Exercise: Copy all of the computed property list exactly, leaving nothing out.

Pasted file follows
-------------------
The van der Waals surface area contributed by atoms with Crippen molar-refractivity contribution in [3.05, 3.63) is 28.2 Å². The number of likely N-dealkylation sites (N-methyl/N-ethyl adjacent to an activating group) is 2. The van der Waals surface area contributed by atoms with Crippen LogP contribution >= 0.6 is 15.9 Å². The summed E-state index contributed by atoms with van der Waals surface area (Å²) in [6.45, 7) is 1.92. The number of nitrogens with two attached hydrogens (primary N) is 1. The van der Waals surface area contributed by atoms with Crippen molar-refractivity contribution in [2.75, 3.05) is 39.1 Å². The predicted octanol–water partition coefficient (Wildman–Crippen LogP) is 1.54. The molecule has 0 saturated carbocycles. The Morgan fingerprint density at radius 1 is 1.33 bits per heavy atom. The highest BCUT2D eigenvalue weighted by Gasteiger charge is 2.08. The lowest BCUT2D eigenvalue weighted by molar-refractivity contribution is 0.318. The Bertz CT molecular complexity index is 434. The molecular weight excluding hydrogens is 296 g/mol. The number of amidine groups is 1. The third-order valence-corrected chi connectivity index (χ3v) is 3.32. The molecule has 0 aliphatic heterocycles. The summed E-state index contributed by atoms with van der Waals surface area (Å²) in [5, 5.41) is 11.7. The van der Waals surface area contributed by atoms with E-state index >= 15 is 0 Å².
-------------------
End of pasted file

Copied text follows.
The van der Waals surface area contributed by atoms with Crippen molar-refractivity contribution in [3.05, 3.63) is 28.2 Å². The number of likely N-dealkylation sites (N-methyl/N-ethyl adjacent to an activating group) is 2. The van der Waals surface area contributed by atoms with Crippen LogP contribution >= 0.6 is 15.9 Å². The summed E-state index contributed by atoms with van der Waals surface area (Å²) in [6.45, 7) is 1.92. The number of nitrogens with two attached hydrogens (primary N) is 1. The van der Waals surface area contributed by atoms with Crippen molar-refractivity contribution in [2.75, 3.05) is 39.1 Å². The predicted octanol–water partition coefficient (Wildman–Crippen LogP) is 1.54. The molecule has 0 saturated carbocycles. The Morgan fingerprint density at radius 1 is 1.33 bits per heavy atom. The highest BCUT2D eigenvalue weighted by Gasteiger charge is 2.08. The lowest BCUT2D eigenvalue weighted by molar-refractivity contribution is 0.318. The Bertz CT molecular complexity index is 434. The molecular weight excluding hydrogens is 296 g/mol. The number of amidine groups is 1. The third-order valence-corrected chi connectivity index (χ3v) is 3.32. The molecule has 0 aliphatic heterocycles. The summed E-state index contributed by atoms with van der Waals surface area (Å²) in [5, 5.41) is 11.7. The van der Waals surface area contributed by atoms with E-state index >= 15 is 0 Å².